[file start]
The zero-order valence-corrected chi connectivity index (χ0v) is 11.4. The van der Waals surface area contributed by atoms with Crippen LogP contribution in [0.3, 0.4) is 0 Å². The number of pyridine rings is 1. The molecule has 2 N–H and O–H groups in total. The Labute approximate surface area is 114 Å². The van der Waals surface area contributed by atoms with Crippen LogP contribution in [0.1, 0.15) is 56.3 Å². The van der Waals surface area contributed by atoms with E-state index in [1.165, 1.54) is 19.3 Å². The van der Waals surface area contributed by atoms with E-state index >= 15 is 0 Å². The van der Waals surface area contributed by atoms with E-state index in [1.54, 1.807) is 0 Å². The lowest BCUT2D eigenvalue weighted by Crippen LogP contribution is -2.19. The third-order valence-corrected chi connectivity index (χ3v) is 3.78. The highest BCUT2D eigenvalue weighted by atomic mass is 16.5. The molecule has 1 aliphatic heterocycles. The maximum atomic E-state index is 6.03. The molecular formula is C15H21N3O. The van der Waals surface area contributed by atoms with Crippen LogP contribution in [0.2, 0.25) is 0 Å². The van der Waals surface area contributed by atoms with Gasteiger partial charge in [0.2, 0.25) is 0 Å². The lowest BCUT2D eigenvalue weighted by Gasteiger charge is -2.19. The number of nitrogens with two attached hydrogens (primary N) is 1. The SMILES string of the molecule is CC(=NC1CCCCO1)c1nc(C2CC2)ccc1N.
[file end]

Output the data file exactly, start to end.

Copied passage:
The zero-order valence-corrected chi connectivity index (χ0v) is 11.4. The van der Waals surface area contributed by atoms with Crippen LogP contribution in [0.3, 0.4) is 0 Å². The number of pyridine rings is 1. The molecule has 2 N–H and O–H groups in total. The Labute approximate surface area is 114 Å². The van der Waals surface area contributed by atoms with Crippen LogP contribution in [0.1, 0.15) is 56.3 Å². The van der Waals surface area contributed by atoms with E-state index in [1.165, 1.54) is 19.3 Å². The van der Waals surface area contributed by atoms with E-state index >= 15 is 0 Å². The van der Waals surface area contributed by atoms with E-state index in [1.54, 1.807) is 0 Å². The lowest BCUT2D eigenvalue weighted by Crippen LogP contribution is -2.19. The third-order valence-corrected chi connectivity index (χ3v) is 3.78. The highest BCUT2D eigenvalue weighted by atomic mass is 16.5. The molecule has 1 aliphatic heterocycles. The maximum atomic E-state index is 6.03. The molecular formula is C15H21N3O. The van der Waals surface area contributed by atoms with Crippen LogP contribution in [0.2, 0.25) is 0 Å². The van der Waals surface area contributed by atoms with Gasteiger partial charge in [0.2, 0.25) is 0 Å². The lowest BCUT2D eigenvalue weighted by Gasteiger charge is -2.19. The number of nitrogens with two attached hydrogens (primary N) is 1. The SMILES string of the molecule is CC(=NC1CCCCO1)c1nc(C2CC2)ccc1N.